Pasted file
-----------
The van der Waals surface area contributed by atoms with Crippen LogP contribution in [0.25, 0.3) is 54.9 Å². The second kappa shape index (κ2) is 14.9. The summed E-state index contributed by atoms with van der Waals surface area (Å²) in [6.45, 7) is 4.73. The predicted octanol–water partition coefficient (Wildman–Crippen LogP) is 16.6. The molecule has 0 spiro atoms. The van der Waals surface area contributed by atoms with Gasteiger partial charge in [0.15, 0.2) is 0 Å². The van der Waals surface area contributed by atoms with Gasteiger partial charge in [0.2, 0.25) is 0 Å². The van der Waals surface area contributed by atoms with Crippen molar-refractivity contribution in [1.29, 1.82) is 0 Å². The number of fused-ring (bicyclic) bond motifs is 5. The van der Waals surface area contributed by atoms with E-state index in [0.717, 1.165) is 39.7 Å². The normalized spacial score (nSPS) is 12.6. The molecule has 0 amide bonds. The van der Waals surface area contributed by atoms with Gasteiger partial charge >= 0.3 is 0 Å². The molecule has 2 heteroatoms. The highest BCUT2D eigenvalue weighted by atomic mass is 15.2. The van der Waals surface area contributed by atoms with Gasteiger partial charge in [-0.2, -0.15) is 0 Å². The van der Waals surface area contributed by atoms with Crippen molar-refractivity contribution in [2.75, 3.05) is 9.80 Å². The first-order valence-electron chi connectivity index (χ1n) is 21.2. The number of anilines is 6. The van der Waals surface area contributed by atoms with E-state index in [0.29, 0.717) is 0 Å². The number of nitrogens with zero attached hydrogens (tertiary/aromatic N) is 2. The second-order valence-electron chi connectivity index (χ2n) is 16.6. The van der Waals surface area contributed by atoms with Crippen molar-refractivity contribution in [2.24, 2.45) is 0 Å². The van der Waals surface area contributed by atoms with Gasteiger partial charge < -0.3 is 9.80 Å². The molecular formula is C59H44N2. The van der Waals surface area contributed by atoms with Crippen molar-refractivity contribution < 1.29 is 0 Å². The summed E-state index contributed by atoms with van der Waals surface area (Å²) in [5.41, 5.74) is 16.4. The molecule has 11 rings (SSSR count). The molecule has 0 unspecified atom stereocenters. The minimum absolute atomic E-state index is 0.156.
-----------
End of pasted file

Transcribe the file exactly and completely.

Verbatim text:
The van der Waals surface area contributed by atoms with Crippen LogP contribution in [0.25, 0.3) is 54.9 Å². The second kappa shape index (κ2) is 14.9. The summed E-state index contributed by atoms with van der Waals surface area (Å²) in [6.45, 7) is 4.73. The predicted octanol–water partition coefficient (Wildman–Crippen LogP) is 16.6. The molecule has 0 spiro atoms. The van der Waals surface area contributed by atoms with Gasteiger partial charge in [0.15, 0.2) is 0 Å². The van der Waals surface area contributed by atoms with Gasteiger partial charge in [0.2, 0.25) is 0 Å². The van der Waals surface area contributed by atoms with Crippen molar-refractivity contribution in [1.29, 1.82) is 0 Å². The number of fused-ring (bicyclic) bond motifs is 5. The van der Waals surface area contributed by atoms with E-state index in [0.717, 1.165) is 39.7 Å². The normalized spacial score (nSPS) is 12.6. The molecule has 0 amide bonds. The van der Waals surface area contributed by atoms with Gasteiger partial charge >= 0.3 is 0 Å². The molecule has 2 heteroatoms. The highest BCUT2D eigenvalue weighted by atomic mass is 15.2. The van der Waals surface area contributed by atoms with Gasteiger partial charge in [-0.2, -0.15) is 0 Å². The van der Waals surface area contributed by atoms with Crippen molar-refractivity contribution in [2.75, 3.05) is 9.80 Å². The first-order valence-electron chi connectivity index (χ1n) is 21.2. The number of anilines is 6. The van der Waals surface area contributed by atoms with E-state index in [0.29, 0.717) is 0 Å². The number of nitrogens with zero attached hydrogens (tertiary/aromatic N) is 2. The second-order valence-electron chi connectivity index (χ2n) is 16.6. The van der Waals surface area contributed by atoms with Crippen molar-refractivity contribution in [2.24, 2.45) is 0 Å². The van der Waals surface area contributed by atoms with Gasteiger partial charge < -0.3 is 9.80 Å². The molecular formula is C59H44N2. The van der Waals surface area contributed by atoms with Crippen molar-refractivity contribution < 1.29 is 0 Å². The summed E-state index contributed by atoms with van der Waals surface area (Å²) in [5.41, 5.74) is 16.4. The molecule has 11 rings (SSSR count). The molecule has 0 unspecified atom stereocenters. The minimum absolute atomic E-state index is 0.156.